The Better Call Saul Finale Was Inspired By A Holiday Classic

For seven years, "Better Call Saul" fans have watched with rapt attention as lawyer and con man Jimmy McGill (Bob Odenkirk) transformed into sleazy crime lord Saul Goodman. The change was more gradual than expected, and more emotional, too. By the time the series finally fast-forwarded through the years between Jimmy's breakup with Kim (Rhea Seehorn) and his first encounter with Walter White, we weren't so much thrilled to see the character's reverse evolution take place as we were devastated.

This is why the show's beautiful, subtle, thrilling series finale came as such a surprise. For a while, writer-director Peter Gould let viewers think that Jimmy was gone for good, replaced by the kind of heartless coward who would try to convince a grieving widow he was innocent, only to callously yank the rug out from under her in public for his own gain. Hell, Jimmy was the person who did that, reeling in Marie Schrader (Betsy Brandt) in a sickening stunt to get a reduced sentence. But once he heard that Kim had turned herself in only moments after getting his deal, Jimmy seemed to remember himself again for the first time in years. 

As with many of the show's best tricks, audiences weren't in on this transformation until much later, when he spoke plaintively under oath about his misdeeds, reclaiming his name and apologizing to Kim in the process.

Three ghosts

According to Gould, who co-created the series with Vince Gilligan and helmed "Saul Gone," that climactic moment of confession was inspired in part by a classic story. "We used to talk about the progression of Jimmy McGill, of Saul Goodman as being a little like 'A Christmas Carol,'" Gould told AMC Talk

In Charles Dickens' classic story, heartless miser Ebenezer Scrooge is visited by three ghosts, each of which helps him better understand the error of the way he's been living. By the end of his long, dark night of the soul, he emerges a changed man, and his ability to gain new insight and compassion after decades of misdeeds is seen as a Christmas miracle.

It's a story that's so familiar that watching an on-screen or stage adaptation can often feel more like a comforting holiday ritual than a genuinely heartfelt experience. But with years of commitment to its story, "Better Call Saul" breaks down the raw emotional power of Dickens' structure of atonement and contemplation, recontextualizing it for modern viewers in a way that hits us square in the heart.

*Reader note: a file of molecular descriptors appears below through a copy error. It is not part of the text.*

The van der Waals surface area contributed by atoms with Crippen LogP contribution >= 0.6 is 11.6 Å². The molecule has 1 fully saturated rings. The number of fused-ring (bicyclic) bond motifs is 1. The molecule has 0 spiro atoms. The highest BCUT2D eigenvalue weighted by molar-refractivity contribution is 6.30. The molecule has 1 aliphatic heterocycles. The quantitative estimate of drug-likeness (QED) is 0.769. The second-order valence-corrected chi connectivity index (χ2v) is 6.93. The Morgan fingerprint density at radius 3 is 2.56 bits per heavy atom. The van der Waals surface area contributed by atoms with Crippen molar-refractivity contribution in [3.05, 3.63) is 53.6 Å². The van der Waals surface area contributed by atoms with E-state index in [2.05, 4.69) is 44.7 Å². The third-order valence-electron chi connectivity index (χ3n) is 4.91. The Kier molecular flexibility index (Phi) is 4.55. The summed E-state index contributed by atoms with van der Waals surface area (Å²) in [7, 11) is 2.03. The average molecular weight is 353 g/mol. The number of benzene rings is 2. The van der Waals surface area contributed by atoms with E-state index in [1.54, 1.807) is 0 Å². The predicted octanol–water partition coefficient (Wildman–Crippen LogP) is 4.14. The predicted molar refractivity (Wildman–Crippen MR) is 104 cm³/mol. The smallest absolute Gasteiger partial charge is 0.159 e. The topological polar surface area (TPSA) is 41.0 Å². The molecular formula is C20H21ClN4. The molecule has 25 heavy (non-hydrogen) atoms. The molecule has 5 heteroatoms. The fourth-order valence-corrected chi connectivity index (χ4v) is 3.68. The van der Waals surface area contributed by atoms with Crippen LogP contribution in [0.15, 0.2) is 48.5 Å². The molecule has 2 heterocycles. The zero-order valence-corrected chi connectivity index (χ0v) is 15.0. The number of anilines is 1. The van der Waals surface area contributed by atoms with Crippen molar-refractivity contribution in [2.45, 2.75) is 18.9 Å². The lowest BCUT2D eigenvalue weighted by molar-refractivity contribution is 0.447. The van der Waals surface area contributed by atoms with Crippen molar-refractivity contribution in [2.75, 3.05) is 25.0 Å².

A changed man

"Seeing him with Mike and with Walt and then with Chuck, it's an interesting structure," Gould explains. "In A Christmas Carol, Scrooge gets visited by three ghosts who change his perspective on life. And so in a weird way, maybe there's an echo of that in this episode where there are these three ghosts of three dead men who all made a huge impact on Jimmy's life in one way or another." In the episode, Jimmy asks two of the men what they would do if they could time travel, giving his own answers that ring false. 

The third, his brother Chuck, gives him the words of wisdom that carry him through to his moment on the stand years later: "There's no shame in going back and changing your path." It echoes the spirit of a wordier line from Dickens' famous tale: "Men's courses will foreshadow certain ends, to which, if persevered in, they must lead. But if the courses are departed from, the ends will change."

Like Scrooge, Jimmy did change his path, albeit later and more poignantly than any of us could have imagined. "That's the moment where he becomes Jimmy McGill again," Gould tells AMC Talk about Jimmy's confession on the stand. "That's the last moment of Saul Goodman. When he walks into that courtroom, he walks in as Saul Goodman and he walks out as Jimmy McGill." 

The final episode of the series was already a masterpiece, but in the context of this indelible Dickens story, its ability to turn a cartoonish villain's origin into an apologetic man's redemption arc is all the more profound. It's also proof that "Better Call Saul" is something we never expected it to be: a new Christmas classic.